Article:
The financial crisis of 2007-9 prompted many to ask how financial systems from America and Iceland to Russia and Hungary could have been so misgoverned that their near collapse plunged the entire world into recession. Randall Germain assess what needs to be done, and by whom, to avoid a repetition of what he calls the 'great freeze'.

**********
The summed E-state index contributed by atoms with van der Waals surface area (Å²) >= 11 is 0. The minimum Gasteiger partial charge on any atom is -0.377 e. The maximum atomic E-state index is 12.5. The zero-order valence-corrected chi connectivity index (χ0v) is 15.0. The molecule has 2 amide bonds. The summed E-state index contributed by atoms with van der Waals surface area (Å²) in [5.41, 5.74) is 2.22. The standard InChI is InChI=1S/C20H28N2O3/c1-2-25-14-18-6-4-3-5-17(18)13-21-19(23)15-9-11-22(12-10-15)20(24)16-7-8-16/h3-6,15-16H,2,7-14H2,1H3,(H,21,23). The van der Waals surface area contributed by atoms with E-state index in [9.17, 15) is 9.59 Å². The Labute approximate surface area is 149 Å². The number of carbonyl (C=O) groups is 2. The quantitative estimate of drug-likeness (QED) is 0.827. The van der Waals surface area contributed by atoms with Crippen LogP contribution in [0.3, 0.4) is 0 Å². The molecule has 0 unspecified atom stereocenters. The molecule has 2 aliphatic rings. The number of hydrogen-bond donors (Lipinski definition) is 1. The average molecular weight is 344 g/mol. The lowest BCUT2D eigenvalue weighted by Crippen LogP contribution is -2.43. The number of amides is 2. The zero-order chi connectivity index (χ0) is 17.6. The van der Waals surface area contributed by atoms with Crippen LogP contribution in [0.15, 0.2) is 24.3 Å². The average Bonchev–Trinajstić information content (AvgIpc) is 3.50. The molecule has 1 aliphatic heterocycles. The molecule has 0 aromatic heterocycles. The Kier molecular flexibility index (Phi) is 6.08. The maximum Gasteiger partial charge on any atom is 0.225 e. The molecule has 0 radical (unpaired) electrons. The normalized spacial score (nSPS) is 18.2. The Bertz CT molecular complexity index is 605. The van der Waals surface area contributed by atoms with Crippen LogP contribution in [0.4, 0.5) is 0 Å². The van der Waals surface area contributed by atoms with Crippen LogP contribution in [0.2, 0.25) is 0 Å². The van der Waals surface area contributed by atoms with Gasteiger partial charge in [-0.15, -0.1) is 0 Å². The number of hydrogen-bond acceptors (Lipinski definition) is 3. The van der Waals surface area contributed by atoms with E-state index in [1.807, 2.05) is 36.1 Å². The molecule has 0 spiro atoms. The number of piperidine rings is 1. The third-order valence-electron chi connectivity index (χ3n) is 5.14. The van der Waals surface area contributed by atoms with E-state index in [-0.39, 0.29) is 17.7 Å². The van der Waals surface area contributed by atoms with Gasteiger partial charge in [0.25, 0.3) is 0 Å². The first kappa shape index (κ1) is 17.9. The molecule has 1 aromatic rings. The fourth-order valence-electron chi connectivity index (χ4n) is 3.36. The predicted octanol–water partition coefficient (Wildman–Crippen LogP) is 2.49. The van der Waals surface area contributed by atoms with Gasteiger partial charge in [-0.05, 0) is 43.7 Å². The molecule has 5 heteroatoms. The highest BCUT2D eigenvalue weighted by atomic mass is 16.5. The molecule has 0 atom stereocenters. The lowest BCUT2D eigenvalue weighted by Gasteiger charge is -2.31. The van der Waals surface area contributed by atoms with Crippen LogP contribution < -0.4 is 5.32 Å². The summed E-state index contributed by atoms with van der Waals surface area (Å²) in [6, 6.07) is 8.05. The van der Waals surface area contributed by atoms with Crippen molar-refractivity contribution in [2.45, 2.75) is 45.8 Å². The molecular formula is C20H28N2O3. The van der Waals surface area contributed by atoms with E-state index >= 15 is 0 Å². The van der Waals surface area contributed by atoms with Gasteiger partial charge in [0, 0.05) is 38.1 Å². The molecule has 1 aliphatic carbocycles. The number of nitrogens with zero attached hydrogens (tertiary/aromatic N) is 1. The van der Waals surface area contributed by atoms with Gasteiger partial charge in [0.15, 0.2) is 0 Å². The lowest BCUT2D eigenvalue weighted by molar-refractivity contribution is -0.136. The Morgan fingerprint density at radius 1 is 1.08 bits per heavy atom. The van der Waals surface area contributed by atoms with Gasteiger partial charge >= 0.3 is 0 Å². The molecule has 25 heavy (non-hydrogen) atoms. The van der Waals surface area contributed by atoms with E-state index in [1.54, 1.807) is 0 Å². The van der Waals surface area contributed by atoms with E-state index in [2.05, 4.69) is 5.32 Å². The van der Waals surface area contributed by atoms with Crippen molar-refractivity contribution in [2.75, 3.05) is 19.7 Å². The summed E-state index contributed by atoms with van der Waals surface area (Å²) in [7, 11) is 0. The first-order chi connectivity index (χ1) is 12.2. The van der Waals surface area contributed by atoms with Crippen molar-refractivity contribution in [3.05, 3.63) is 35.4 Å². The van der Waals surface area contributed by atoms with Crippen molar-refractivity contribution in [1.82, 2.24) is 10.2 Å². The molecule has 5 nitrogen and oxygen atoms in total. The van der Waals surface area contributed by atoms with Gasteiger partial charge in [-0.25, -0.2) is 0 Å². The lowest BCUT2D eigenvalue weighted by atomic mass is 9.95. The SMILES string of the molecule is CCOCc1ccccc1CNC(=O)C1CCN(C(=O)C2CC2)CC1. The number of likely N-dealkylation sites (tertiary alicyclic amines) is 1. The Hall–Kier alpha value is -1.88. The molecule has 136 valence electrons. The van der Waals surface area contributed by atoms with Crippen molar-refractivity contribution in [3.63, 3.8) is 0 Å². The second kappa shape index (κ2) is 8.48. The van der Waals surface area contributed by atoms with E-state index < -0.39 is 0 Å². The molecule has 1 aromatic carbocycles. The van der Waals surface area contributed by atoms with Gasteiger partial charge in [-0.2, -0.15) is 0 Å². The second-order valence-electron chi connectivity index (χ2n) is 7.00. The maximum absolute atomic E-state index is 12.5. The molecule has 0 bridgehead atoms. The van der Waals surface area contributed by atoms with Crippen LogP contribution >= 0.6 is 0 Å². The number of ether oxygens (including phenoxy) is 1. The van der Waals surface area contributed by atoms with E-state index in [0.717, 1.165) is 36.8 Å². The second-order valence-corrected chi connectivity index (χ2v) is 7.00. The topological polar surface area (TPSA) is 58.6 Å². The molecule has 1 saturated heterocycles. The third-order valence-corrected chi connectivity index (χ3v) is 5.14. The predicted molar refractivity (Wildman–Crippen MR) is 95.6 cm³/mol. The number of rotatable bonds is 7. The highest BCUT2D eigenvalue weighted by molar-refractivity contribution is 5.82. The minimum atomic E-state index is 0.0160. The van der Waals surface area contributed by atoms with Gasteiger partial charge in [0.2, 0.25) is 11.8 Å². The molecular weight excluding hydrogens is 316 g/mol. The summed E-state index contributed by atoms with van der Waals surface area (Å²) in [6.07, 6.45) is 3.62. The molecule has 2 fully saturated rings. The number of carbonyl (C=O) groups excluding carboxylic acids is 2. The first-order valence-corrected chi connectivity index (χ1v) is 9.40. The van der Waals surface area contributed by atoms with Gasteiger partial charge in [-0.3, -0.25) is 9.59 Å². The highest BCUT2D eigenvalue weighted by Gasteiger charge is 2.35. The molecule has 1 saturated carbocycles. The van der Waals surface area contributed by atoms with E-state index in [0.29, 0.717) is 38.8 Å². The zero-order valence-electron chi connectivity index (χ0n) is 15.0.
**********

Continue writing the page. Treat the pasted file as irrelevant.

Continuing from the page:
'Up-to-date and admirably accessible, I enthusiastically recommend this text for students as well as for specialists, policy-makers and market participants who, whether or not they agree with the author's conclusions, will find their current dilemmas, challenges, and opportunities exceptionally well illuminated.' - Louis W. Pauly, University of Toronto, Canada "A thoughtful, incisive assessment of what went wrong and how to fix it - and a timely and erudite contribution to rethinking the future of international finance." - Jonathan Kirshner, Cornell University "Only the bold make predictions in the social sciences, especially about the future. Randall Germain predicts a deglobalized and deliberalized future for finance where national imperatives trump internationalizing forces. As developing states enter the system with renewed vigor in the wake of the 2008 crisis, and the centrality of the US and the EU to the global system diminishes as this century progresses, we shall see if Germain's excellent historical analysis of past developments translates into clear foresight about our shared financial futures. My bet is that it probably will." - Mark Blyth, Brown University